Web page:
Black Lives Matter leader Shaun King was temporarily banned from Facebook after he posted an alleged screenshot of hate mail he had received.
King posted the screenshot of the email, which included the words “F*CK YOU N*GGER” and was handed a 24-hour ban shortly after for breaking Facebook’s community standards policy.
Complaining on Twitter about the suspension shortly after, King claimed, “It’s almost like a cruel joke.”
“Earlier this morning I received a horrible email. I posted the email WITHOUT the email address of the person who sent it, then a few hours later was told that I was banned from posting for at least 24 hours because of it,” he explained. “I have complained to my friends who work there and will see what happens.”
I've been banned from Facebook.
Was a guest speaker there earlier this year.
— Shaun King (@ShaunKing) September 9, 2016
Facebook later revoked their suspension, apologizing, and blaming the removal on an “error,” before King made a new Facebook post commenting on the situation.
“Wow. Was suspended here on Facebook for the past several hours after posting a copy of a harassing email I received,” claimed King in the post. “SO many of you have told me that you have had your accounts suspended for FIGHTING BIGOTRY while the bigots often seem to be able to say whatever the hell they want.”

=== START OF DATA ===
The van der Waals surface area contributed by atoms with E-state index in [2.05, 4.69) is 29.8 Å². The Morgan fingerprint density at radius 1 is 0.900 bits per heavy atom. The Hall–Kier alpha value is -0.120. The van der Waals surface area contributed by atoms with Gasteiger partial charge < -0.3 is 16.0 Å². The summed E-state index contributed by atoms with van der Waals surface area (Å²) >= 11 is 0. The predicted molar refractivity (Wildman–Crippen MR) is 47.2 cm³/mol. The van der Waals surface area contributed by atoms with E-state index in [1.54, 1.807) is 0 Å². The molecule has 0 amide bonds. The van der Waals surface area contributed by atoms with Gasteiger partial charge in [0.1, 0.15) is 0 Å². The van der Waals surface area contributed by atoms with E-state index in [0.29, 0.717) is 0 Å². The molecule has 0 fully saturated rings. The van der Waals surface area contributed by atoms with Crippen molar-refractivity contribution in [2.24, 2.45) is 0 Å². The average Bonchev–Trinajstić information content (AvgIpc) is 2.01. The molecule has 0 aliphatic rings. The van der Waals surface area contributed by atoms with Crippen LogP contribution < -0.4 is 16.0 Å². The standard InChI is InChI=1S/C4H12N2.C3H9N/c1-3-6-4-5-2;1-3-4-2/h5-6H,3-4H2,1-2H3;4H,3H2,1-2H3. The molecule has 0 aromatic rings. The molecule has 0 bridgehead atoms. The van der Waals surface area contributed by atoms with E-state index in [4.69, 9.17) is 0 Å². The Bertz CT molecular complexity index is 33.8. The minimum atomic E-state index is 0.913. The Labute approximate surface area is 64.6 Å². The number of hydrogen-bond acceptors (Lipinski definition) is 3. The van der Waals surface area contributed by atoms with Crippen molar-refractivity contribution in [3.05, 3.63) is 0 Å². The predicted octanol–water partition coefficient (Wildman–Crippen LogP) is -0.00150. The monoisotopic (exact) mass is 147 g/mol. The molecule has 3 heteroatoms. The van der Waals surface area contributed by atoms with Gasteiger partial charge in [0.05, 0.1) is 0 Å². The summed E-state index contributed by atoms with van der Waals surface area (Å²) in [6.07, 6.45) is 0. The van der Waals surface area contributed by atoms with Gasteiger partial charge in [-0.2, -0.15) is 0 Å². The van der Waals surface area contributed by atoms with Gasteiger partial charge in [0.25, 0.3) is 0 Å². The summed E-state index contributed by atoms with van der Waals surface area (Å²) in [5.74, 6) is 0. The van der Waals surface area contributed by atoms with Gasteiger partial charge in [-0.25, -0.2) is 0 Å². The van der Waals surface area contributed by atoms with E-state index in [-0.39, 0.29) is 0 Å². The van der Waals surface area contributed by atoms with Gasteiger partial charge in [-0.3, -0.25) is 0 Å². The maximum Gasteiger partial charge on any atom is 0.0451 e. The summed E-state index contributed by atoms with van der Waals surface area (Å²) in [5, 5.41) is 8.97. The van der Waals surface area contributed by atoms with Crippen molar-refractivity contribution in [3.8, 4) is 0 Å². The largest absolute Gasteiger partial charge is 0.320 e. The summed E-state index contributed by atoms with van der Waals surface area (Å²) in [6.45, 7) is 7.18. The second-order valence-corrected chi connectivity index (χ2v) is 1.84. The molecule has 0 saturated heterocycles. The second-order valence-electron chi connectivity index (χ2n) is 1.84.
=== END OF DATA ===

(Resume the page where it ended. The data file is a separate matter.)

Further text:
Anyway, Facebook apologized here and in an email.
I actually love Facebook a lot and believe in its power to bring about social change, but it still has a lot of room to grow.
Maybe this can be one of those moments.
Anyway, glad to be back.
King has previously supported Facebook’s political censorship against conservative news outlets.
“Seriously though. THIS is why Facebook MUST continue to limit what’s popular among conservatives from the front page,” declared King, along with a screenshot of a Breitbart News headline.
Seriously though. THIS is why Facebook MUST continue to limit what's popular among conservatives from the front page https://t.co/Y29KzfRGcu
— Shaun King (@ShaunKing) May 16, 2016
Facebook was at the center of censorship criticism last week after it banned an iconic Vietnam War photo of a naked girl crying following a napalm attack.
After heavy criticism, the social network later reversed their decision, though not before the Norwegian Prime Minister was punished for posting the iconic image, along with the editor of Norway’s biggest newspaper and an author who posted a collection of war images.